What a wonderfully cozy day. We’re in between family Thanksgiving celebrations, my family yesterday and Joe’s today, I’m making a wonderful mushroom tart, a pie is almost ready to go in, and I’m finished my Drops Jacket and contentedly picking buttons from my bin while the sweater dries.
I’m listening to a documentary on the radio, Sam’s taking a bubble bath, Meg will arrive shortly, all bundled in wool from outside, and our whole home smells of marjoram and thyme. The kettle’s about to whistle and I’m poking through the stash looking for a little something to knit this evening. I feel so lucky really, and the only thing that’s not quite right is that I miss Amanda, and for the first time since she left, wish she was home from Australia.
It’s fitting to me somehow, to remember the first North American Thanksgiving (and actually, the first English prayer service), when explorer (and pirate) Martin Frobisher stood on Baffin Island in 1578 and gave thanks for the for the safe crossing of the Atlantic and an understandable relief at having survived arctic weather. He was, as makes perfect sense if you’ve been anywhere near any of those places.. overwhelmed with gratitude and promptly had a feast of Thanksgiving for having come safely home to shore. Admittedly, the feast would have been total crap. They were at the end of a long voyage and I can’t even imagine what sort of stuff was left in the hold of the ship. Maybe that seems like a feast if you’re really just so glad that you’re not an iceberg ornament. (Canadians may have had the first thanksgiving, and are truly grateful for the harvest that we find in this big country, but you’ve got to admit that the English colonists who landed at Plymouth nailed the menu way better when they had their first one 43 years later. Seriously. Corn, squash and pumpkin pie vs dried salt beef, dried peas and crackers? Stroke of genius.)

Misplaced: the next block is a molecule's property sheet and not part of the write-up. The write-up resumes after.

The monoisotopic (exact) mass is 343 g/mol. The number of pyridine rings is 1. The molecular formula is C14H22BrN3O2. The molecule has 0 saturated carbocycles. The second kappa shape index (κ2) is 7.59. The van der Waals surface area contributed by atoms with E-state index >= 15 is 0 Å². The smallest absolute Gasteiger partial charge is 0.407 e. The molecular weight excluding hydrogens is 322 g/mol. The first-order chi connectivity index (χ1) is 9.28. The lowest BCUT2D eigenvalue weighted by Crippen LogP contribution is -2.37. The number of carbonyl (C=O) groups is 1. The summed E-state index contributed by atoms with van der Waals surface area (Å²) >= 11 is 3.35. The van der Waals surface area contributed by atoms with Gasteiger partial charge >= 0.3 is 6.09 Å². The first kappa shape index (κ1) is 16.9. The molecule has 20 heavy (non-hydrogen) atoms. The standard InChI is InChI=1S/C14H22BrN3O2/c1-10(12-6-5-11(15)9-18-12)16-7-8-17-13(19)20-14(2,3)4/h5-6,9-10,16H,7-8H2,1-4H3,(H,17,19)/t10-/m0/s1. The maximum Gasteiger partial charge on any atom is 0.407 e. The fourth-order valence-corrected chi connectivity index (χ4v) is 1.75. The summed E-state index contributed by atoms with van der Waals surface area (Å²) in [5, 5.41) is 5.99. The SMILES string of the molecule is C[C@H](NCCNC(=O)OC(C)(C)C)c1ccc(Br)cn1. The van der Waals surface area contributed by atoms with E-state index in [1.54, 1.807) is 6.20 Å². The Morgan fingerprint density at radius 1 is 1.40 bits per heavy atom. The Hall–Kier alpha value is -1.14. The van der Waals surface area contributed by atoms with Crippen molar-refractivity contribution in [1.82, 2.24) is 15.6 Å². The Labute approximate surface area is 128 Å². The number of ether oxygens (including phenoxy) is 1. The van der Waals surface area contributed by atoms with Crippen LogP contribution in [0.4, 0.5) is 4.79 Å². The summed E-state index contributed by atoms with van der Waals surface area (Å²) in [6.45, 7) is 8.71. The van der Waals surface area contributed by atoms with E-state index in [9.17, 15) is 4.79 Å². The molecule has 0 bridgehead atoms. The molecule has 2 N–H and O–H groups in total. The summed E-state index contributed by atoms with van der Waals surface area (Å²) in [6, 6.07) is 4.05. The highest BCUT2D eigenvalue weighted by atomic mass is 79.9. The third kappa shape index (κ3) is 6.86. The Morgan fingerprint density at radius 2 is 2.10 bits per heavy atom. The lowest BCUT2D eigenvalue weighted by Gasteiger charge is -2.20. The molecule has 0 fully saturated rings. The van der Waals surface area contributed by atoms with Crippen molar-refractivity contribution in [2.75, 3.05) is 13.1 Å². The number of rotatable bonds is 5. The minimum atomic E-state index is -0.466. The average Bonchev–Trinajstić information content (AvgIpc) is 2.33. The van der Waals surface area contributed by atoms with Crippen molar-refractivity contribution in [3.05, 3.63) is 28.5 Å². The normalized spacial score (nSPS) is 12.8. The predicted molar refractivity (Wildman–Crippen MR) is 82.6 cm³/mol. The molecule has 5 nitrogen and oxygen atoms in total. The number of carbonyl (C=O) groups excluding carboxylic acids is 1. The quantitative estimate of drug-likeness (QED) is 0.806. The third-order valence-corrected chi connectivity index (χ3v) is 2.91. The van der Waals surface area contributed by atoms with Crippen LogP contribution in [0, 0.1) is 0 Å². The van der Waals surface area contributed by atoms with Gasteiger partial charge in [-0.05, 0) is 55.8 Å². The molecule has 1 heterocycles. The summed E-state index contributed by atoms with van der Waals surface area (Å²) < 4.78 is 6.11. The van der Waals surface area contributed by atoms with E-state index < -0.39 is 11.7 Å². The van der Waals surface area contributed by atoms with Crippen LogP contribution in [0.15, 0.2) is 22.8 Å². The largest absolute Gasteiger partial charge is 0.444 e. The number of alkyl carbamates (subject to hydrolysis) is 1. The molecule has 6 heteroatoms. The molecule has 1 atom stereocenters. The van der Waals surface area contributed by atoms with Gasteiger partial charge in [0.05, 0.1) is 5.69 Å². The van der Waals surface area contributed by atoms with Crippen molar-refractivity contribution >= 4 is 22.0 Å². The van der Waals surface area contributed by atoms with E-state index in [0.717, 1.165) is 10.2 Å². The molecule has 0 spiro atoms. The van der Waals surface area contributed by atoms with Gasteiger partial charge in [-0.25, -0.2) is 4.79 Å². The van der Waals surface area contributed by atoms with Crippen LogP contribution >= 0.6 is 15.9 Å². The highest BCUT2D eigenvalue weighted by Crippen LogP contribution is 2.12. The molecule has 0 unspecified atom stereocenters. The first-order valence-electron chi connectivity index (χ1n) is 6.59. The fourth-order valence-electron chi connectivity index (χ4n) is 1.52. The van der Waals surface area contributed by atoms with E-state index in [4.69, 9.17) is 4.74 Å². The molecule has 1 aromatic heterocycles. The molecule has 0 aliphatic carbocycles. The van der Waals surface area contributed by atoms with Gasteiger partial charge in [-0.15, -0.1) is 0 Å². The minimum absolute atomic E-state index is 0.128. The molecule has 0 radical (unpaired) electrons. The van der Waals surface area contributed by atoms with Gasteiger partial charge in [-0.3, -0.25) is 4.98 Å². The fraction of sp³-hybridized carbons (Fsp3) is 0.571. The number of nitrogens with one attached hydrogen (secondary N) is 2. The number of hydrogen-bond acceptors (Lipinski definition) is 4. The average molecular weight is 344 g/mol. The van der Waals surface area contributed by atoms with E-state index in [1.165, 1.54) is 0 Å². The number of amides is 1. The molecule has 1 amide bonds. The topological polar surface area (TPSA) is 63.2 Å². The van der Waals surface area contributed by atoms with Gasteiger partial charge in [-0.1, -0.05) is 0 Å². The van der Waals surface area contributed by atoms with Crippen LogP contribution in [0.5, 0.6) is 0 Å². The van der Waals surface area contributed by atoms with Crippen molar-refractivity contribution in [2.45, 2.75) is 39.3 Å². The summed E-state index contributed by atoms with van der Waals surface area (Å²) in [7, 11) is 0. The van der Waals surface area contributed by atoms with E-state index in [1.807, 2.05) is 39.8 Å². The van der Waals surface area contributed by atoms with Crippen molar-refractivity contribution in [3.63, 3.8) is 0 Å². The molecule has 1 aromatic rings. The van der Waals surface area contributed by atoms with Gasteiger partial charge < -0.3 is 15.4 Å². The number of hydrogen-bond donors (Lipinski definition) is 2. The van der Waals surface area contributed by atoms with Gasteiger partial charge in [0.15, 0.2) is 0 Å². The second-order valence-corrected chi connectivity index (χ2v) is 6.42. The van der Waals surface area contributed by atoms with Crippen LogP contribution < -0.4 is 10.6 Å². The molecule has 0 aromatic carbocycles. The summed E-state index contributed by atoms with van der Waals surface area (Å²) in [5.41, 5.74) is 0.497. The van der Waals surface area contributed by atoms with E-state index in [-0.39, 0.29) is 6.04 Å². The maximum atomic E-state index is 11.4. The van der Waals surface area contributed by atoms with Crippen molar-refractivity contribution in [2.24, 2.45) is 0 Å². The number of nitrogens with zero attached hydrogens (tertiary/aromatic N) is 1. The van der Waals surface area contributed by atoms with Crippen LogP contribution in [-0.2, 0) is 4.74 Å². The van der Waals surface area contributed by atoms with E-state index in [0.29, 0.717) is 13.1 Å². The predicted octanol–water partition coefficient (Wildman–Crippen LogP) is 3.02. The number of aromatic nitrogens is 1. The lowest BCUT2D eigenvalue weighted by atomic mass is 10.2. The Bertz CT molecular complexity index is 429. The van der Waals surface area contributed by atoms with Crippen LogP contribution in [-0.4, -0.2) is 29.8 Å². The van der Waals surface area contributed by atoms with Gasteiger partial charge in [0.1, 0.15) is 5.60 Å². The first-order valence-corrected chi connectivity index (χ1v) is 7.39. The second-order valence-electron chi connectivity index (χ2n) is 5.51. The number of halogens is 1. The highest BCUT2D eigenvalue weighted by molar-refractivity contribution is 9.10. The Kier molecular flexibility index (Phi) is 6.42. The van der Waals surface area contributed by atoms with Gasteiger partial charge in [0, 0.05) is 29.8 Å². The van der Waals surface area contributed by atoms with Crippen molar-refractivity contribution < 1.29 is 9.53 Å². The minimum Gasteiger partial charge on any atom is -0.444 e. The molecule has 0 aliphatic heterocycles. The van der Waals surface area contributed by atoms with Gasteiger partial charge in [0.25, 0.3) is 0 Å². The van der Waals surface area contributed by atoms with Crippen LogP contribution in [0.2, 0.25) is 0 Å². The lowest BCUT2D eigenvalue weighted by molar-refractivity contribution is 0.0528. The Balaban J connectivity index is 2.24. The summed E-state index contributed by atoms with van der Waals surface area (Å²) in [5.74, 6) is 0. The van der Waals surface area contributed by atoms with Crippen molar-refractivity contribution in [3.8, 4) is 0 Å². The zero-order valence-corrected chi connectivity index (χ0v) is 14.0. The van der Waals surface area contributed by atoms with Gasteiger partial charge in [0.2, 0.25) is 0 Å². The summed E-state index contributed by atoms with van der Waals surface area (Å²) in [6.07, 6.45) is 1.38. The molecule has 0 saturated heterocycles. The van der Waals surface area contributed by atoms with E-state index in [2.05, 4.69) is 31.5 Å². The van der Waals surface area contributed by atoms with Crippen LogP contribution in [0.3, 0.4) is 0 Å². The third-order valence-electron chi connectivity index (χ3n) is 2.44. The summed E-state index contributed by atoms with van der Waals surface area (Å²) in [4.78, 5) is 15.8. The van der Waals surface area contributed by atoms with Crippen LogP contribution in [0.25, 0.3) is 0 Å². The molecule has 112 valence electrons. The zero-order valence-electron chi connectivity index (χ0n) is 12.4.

It’s hard to compare what they were thankful for compared to what I’m thankful for today. (Gas stove. Top of my list.) I’m so outrageously spoiled and pampered compared to a bunch of guys standing on a rock in the freezing wind feeling real, sincere thankfulness that their crazy-arse explorer/pirate boss didn’t kill them all that it’s hard to believe. I’m thankful for the abundant harvest in this country and that I can afford access to it. I’m thankful for the luck of living in such a peaceful and safe place. I’m thankful that I’ve got a wonderful family and two daughters home with me and one who’s lucky enough to be travelling. I’m thankful for mushrooms. (I love mushrooms.) I’m pretty thankful for beer, coffee and wool. Mostly though? I’m grateful for the lifestyle I lead that lets me knit. Being a knitter is evidence I have time that I don’t have to spend working or trying to make ends meet, and that I have some sum of money that I don’t need for food, or shelter and that’s pretty fortunate.
Happy Thanksgiving my friends. Go hug some yarn.